Sunday, September 29, 2013

Climate change? Try catastrophic climate breakdown | Environment | The Guardian

Climate change? Try catastrophic climate breakdown | Environment | The Guardian

There are no radical departures in this report from the previous assessment, published in 2007; just more evidence demonstrating the extent of global temperature rises, the melting of ice sheets and sea ice, the retreat of the glaciers, the rising and acidification of the oceans and the changes in weather patterns. The message is familiar and shattering: "It's as bad as we thought it was."
What the report describes, in its dry, meticulous language, is the collapse of the benign climate in which humans evolved and have prospered, and the loss of the conditions upon which many other lifeforms depend. Climate change and global warming are inadequate terms for what it reveals. The story it tells is of climate breakdown.
This is a catastrophe we are capable of foreseeing but incapable of imagining. It's a catastrophe we are singularly ill-equipped to prevent.


  1. First Prelude FLNG Turret Module Sails Away to South Korea

    Drydocks World announced that Sheikh Ahmed Bin Saeed Al Maktoum, President of Dubai Civil Aviation and Chairman of Emirates Group attended the ‘sail away’ ceremony to mark the commencement of delivery of the pioneering Prelude FLNG Turret Modules to the owner Shell.

    The first Module, the bogie support structure, standing 22 metres high, with a diameter of 30 metres and weighing 1300 tonnes will be transported to Korea to integrate with the Prelude FLNG vessel. Other modules will soon follow.

    The Prelude FLNG unit will be 488-metres long and when fully loaded will weigh more than 600,000 tonnes. It will be the largest structure ever sent to sea displacing as much water as a fleet of six aircraft carriers. The vessel is to work at the Prelude offshore field 200 kms from the Australian coast.

    The turret for Prelude FLNG is the biggest turret ever built and over 800 workers are engaged in its construction. The turret is being built in five modules which when put together will weigh in at 10,500 tons. The first steel cutting took place on May 5, 2012. The nearly 100-metre mooring turret is a vital element of the vessel and along with four groups of mooring chains and suction pile anchors will constitute the largest system in the world and help the vessel to remain stable in high velocity tropical cyclone territory.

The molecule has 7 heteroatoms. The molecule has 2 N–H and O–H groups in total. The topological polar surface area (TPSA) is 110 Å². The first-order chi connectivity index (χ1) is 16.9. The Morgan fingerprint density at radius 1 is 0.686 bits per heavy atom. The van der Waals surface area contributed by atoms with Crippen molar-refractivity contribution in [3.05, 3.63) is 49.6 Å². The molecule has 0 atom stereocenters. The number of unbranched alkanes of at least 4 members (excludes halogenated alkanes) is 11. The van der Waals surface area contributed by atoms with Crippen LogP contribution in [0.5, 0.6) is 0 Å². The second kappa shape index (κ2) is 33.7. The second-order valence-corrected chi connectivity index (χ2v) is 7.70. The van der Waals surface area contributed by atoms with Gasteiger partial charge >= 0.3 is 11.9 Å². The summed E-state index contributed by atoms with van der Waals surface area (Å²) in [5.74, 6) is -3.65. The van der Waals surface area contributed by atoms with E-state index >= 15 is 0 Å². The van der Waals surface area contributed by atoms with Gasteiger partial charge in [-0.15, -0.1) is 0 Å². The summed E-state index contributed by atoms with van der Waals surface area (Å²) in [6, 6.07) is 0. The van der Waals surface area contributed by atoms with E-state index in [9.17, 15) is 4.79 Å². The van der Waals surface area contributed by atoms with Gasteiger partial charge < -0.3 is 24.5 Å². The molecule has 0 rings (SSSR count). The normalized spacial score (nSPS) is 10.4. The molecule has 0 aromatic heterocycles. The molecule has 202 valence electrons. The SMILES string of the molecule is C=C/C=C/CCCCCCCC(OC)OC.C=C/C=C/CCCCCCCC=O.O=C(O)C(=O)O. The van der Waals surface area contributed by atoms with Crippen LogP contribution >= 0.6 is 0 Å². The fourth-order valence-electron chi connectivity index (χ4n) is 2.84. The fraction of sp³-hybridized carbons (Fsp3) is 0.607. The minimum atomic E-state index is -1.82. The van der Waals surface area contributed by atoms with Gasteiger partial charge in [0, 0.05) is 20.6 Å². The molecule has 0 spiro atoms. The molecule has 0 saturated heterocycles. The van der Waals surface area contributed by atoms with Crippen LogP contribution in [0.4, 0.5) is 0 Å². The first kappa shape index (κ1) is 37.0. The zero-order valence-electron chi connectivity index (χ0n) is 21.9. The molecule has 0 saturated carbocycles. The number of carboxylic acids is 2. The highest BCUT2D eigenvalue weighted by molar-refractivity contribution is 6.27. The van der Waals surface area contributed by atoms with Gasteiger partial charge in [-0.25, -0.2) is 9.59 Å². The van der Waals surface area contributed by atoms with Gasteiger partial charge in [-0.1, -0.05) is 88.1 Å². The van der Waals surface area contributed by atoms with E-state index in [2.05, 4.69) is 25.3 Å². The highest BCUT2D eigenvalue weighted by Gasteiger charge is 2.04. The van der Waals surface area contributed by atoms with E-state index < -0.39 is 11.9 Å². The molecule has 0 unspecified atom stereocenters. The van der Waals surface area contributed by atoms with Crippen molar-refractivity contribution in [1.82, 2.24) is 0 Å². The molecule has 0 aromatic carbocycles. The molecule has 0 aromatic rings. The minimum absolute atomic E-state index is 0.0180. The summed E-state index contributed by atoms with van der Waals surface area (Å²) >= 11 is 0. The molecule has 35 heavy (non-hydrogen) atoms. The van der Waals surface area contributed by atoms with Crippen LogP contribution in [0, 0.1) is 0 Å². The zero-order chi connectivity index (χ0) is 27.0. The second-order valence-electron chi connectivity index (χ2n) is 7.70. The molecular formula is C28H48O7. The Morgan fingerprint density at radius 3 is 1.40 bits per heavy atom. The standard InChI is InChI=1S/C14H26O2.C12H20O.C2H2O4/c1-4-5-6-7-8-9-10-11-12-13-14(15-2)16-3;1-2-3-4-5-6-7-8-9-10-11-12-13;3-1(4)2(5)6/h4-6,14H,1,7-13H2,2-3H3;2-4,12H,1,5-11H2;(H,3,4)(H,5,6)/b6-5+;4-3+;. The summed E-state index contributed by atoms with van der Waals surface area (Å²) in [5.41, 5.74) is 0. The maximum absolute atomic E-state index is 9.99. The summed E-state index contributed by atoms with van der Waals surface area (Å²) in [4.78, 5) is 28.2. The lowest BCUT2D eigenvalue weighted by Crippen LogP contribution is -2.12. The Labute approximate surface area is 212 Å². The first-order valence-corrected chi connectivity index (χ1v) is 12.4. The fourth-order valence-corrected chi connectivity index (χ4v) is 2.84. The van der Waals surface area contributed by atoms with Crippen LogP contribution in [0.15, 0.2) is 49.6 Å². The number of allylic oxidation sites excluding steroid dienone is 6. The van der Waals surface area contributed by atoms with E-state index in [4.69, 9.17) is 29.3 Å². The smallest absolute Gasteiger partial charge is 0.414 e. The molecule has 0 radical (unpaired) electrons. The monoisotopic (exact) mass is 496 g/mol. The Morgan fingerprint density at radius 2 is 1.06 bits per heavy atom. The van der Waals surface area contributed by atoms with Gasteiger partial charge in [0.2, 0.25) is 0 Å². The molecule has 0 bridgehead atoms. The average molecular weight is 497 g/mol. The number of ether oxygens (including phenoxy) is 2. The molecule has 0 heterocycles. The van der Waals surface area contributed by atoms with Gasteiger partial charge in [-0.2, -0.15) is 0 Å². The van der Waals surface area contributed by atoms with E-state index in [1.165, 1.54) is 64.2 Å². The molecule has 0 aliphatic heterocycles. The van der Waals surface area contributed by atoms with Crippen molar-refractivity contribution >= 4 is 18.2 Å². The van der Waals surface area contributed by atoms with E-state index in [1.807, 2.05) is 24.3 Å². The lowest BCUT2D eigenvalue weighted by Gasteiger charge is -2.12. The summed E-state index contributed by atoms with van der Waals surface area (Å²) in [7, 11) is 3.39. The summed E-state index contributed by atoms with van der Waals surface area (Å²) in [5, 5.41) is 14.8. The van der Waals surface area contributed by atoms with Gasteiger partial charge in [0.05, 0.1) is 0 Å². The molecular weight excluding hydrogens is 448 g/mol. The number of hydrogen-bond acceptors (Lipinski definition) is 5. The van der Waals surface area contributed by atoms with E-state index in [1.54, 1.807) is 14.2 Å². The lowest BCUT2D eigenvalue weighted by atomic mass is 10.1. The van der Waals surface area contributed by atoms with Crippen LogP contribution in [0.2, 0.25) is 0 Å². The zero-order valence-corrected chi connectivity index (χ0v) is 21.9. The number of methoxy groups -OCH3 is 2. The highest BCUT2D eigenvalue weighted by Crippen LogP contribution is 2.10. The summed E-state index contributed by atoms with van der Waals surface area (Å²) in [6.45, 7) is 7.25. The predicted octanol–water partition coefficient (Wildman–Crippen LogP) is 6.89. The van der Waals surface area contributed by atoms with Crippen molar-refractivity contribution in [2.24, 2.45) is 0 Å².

Khamis Juma Buamim, Chairman of Drydocks World and Maritime World said, “It is our proud privilege to welcome HH Sheikh Ahmed on this prestigious occasion. We are extremely excited to be part of a new era in offshore gas liquefaction which will lead the way for many new and challenging projects in the years to come. The turret is essentially the heart of the mooring system and is an engineering challenge which needed to be executed with great technical precision. It is a testimony to our enduring engineering capabilities and project management skills that we have achieved this on time and by adhering to the highest possible standards in safety, quality and environment. The project involved meticulous planning and technical finesse in implementation and we have succeeded in raising the bar in Operational Excellence through this project.”

    “Such projects help us to take forward a process of changing mind sets and provide new challenges for the future. It helps us exemplify the driving thought behind the undying “Can Do” spirit of Dubai-“Don’t think past-Think future, Think opportunities”, which has formed the basis for our business and strategic outlook ” he added.

    Drydocks World has extensive experience in building turret structures having built the internal turret for SBM Frade project, two external turrets for Saipem (installed on board FRSU Toscana and FPSO Firenze) and a smaller internal turret for BW Offshore.

  2. Is this the top of the Australian "LNG mountain"?


    Japan moves to reopen largest nuclear plant as LNG demand nears its peak

    Friday, 27 September 2013

    Tokyo Electric Power Co., the largest Japanese LNG importer, and owner of the disaster-hit Fukushima nuclear plant, has applied to reopen the biggest nuclear power station in the world, the Kashiwazaki-Kariwa facility.


    THIS WEEK: Argentina must pay highest LNG prices until it can milk a Dead Cow

    Friday, 27 September 2013

    With Argentine LNG cargo requirements continuing to rise to one a week the country is pinning its hope of energy salvation on a Dead Cow, better known as the Vaca Muerta shale-gas field holding the second-largest shale reserves in the world.


    YPF, Dow Agree on $188 Million Joint Venture for Shale Gas

    YPF SA, Argentina’s largest company, and Dow Chemical Co.’s Argentine unit signed a final accord to invest $188 million to jointly develop shale gas at the country’s Vaca Muerta formation.